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One national park's volcanic past stretches thousands of years | Bartell's Backroads

In Northeastern California, you'll find the Lava Beds National Monument. With an eruptive history, geographical and historical, you'll want to learn more.

TULELAKE, Calif. — Without a map and clearly marked trails, it would be easy to get lost in the miles of underground caves that spiderweb throughout the Lava Bed National Monument.

Born from fire and rock, the landscape in Northeastern Siskiyou County was shaped and re-shaped by multiple volcanic eruptions. Above ground, Lava Bed National Monument is a weathered wasteland, but below the surface, it’s a whole other world. 

Park Supervisor Larry Whalon says some of these tunnels were formed 40,000 years ago when molten lava boiled out of the ground and crusted over. 

"These were not small events. This would have been something to see," Whalon said.

That crusty thin top layer of lava hardened while the fiery river of lava leached across the land for miles. Then, when the lava ran out empty tubes, lava rock was left behind. The Lava Beds look like a barren wasteland, but life does exist on the crumbled rock.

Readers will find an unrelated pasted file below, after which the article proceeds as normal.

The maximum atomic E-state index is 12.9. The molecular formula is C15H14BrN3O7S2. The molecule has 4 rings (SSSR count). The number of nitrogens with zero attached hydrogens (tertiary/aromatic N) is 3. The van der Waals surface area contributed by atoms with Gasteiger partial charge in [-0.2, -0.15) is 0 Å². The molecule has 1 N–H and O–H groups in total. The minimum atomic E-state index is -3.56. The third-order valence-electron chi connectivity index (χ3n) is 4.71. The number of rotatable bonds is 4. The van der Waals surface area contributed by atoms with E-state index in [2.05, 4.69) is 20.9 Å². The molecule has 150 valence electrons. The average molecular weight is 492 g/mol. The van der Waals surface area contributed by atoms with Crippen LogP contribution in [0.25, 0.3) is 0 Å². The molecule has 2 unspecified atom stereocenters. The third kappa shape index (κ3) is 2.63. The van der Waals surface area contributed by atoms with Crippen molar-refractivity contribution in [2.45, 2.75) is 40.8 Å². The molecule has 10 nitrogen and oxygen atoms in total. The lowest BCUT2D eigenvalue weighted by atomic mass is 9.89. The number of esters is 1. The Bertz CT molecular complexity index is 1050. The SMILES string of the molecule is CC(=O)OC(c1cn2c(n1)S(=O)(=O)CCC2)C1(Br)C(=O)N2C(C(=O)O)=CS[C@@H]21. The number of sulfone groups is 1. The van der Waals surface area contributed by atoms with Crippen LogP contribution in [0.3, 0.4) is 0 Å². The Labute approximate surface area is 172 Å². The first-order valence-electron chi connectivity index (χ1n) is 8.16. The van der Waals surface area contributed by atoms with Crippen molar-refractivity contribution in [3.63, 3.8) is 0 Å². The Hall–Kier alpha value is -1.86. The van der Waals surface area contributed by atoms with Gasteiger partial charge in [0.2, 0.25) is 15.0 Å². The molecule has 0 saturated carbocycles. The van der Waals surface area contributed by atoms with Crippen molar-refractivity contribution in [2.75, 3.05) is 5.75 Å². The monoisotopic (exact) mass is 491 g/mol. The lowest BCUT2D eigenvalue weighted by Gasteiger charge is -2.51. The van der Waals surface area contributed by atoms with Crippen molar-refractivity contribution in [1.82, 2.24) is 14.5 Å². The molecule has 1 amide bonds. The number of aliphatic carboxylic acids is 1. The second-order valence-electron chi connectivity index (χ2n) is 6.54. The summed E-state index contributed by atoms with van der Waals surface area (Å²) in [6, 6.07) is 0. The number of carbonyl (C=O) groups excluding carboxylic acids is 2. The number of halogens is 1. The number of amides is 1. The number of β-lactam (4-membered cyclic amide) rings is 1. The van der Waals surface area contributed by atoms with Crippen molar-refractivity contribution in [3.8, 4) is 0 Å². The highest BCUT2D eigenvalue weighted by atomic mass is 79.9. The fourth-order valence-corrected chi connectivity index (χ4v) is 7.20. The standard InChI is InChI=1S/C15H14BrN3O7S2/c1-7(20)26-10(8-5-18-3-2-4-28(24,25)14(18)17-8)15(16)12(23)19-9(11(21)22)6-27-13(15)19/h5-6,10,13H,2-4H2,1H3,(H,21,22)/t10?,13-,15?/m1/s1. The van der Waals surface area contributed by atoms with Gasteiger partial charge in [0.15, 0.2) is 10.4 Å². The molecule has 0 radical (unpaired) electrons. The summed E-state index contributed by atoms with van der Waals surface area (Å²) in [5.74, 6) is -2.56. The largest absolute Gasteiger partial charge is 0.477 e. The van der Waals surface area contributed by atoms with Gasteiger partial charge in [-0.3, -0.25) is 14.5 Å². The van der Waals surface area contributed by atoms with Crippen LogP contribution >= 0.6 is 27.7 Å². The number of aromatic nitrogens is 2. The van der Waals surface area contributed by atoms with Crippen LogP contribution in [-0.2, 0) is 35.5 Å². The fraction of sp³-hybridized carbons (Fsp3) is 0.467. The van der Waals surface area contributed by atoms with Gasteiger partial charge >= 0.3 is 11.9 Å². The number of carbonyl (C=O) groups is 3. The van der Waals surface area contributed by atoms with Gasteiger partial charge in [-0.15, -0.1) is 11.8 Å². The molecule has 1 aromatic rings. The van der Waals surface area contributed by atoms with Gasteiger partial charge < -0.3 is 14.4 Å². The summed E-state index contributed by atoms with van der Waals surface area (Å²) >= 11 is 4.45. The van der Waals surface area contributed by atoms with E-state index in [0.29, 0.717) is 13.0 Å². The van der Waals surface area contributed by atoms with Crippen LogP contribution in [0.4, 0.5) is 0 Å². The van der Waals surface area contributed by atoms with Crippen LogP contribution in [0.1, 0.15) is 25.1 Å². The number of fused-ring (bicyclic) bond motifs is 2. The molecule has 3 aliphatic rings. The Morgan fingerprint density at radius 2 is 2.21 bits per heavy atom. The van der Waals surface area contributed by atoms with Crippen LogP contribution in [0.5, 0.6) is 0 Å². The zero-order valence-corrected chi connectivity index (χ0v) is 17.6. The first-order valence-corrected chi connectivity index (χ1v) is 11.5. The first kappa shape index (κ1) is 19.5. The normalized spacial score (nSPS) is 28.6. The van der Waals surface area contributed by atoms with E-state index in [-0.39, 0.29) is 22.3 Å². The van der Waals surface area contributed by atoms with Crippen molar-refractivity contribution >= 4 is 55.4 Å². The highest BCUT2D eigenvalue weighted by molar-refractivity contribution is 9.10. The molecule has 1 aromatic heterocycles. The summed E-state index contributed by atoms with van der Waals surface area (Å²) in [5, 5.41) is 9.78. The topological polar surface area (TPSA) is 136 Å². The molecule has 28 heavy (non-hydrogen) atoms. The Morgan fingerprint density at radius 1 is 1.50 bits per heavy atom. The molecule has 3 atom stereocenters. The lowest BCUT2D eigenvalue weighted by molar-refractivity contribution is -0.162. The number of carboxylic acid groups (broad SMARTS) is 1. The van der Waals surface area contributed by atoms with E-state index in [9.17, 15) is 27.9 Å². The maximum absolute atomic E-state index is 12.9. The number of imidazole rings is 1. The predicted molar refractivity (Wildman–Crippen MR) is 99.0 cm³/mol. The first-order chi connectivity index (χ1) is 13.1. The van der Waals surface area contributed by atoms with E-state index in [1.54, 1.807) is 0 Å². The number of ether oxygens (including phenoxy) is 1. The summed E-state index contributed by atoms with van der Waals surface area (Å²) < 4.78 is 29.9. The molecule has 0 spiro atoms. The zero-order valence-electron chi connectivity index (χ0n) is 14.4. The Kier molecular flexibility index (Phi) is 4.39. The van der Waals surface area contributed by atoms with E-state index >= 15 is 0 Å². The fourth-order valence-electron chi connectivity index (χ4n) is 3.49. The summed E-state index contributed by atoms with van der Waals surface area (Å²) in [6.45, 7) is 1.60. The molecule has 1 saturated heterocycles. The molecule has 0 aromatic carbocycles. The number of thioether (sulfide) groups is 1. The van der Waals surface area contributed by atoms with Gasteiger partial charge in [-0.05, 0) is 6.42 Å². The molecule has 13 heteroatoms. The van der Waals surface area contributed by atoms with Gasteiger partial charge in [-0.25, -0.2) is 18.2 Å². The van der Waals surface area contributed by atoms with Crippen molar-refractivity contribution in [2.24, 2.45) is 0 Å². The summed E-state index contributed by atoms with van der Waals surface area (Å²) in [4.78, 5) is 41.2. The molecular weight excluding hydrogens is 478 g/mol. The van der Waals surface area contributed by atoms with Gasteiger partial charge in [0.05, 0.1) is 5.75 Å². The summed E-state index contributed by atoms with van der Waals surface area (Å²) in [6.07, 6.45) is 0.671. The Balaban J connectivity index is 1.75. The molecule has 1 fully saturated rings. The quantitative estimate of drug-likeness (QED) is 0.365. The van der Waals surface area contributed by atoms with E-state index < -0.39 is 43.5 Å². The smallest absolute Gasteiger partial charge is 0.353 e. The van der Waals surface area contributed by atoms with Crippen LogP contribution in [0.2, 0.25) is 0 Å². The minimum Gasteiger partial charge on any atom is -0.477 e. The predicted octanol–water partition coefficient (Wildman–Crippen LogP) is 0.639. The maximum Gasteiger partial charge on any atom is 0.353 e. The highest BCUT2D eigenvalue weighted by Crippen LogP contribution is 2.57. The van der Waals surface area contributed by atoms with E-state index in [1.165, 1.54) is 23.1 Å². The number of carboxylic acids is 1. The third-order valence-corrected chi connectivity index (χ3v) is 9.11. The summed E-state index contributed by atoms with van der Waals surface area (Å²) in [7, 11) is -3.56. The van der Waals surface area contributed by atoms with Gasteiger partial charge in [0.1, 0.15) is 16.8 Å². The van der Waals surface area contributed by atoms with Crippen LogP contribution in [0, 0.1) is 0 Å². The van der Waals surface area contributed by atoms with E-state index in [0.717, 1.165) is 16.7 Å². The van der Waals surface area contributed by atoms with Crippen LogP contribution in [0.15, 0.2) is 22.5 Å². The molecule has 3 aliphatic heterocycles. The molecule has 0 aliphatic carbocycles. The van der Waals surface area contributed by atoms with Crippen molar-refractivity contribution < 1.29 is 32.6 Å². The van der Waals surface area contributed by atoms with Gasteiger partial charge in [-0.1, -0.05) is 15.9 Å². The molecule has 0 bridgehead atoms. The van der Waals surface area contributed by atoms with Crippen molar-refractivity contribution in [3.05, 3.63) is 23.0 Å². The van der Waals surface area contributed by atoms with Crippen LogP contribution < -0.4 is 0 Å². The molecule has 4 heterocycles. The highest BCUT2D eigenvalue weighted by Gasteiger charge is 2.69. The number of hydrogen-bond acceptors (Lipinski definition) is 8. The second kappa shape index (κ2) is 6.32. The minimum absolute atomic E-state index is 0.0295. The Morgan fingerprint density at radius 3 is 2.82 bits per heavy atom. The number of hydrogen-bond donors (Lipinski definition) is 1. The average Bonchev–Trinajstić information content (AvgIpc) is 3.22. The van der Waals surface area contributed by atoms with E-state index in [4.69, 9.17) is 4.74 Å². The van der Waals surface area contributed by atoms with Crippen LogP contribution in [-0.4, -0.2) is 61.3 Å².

With the help of wind and rain, those small organisms are slowly breaking down the lava rock. 

"This is all lava and you can see there is little organisms growing on there called lichen," Whalon said. "Generations will die on here but they will break the rock down."


Despite the harsh terrain, plants, animals and people have lived here for generations. California and Southern Oregon is the home of the Modoc people. The native Americans didn't live in the lava tubes, but this was a spiritual place for them. 

"Of course the land to our north is agricultural land and that brought in settlers and lots of dispute," Whalon said. 

Decades of conflict between settlers and the Modoc lead to an expensive and bloody war. One thousand U.S. soldiers chased the Modoc people into the Lava Beds. After six-months of fighting, food supplies ran out and the Modoc had no choice but to surrender and move to a reservation far from the land they once called home.

This place has a violent past. Created by fire and rock, the land and the culture has seen a lot of change and this place will continue to see change. 

"But there still is a lot of material that could come down the mountain and it could happen any time," Whalon said.

Plan a trip to the Lava Beds, the park service offers ranger-led cave tours, morning walks/talks, and special events. 

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